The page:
India: India’s RM50-billion cotton spinning industry with 3,000 mills, mostly rural based and which employs over 40 million spindles, is in a dilemma with excess stock, poor demand and low prices.
Indian spinning mills went on a nationwide protest last Monday and decided to cut production to one-third of their daily output for a week — a sign of protest after the government withdrew incentives.
“This is only a temporary cutback. Once demand and supply finds its equilibrium, it will bounce back.
“Exports won’t be affected,” Siddhartha Rajagopal, executive director of the Cotton Textile Export Promotion Council told Bernama.
Malaysia was a regular importer of a variety of Indian cotton yarn, with last year’s procurement worth nearly US$53 million (RM159 million), according to the council.
India’s RM50-billion cotton spinning industry with 3,000 mills, mostly rural based and which employed over 40 million spindles, was in a dilemma with excess stock, poor demand and low prices.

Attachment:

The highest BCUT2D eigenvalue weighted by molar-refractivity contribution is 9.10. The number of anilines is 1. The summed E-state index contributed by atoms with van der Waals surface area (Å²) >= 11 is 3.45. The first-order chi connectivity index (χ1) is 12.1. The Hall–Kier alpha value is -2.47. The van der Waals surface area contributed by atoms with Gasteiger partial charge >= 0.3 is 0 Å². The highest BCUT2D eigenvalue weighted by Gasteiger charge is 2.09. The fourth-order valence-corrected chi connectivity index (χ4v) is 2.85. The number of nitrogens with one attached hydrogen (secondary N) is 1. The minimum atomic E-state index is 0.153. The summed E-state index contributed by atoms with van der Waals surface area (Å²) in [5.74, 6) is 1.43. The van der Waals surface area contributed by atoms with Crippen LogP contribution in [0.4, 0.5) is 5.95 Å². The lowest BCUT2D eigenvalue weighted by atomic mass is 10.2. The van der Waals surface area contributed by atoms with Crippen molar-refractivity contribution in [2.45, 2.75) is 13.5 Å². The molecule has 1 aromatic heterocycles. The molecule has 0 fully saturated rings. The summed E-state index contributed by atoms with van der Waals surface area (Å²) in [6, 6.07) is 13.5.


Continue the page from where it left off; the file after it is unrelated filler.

“Right now the industry is in deep trouble because it is left with huge stocks and no buyers.
“Cotton textile and garment producers do not want to take the risk to buy, fearing the price may drop further,” added Southern India Mills Association secretary-general, Dr K Selvaraju.
The mills were grappling with nearly 500 million kilogrammes of surplus yarn, after the government imposed a temporary ban on exports.
The ban was lifted last month.
India exports yarn worth US$3 billion (RM9 billion) annually, making it world’s largest exporter and controls 25 percent of the global market.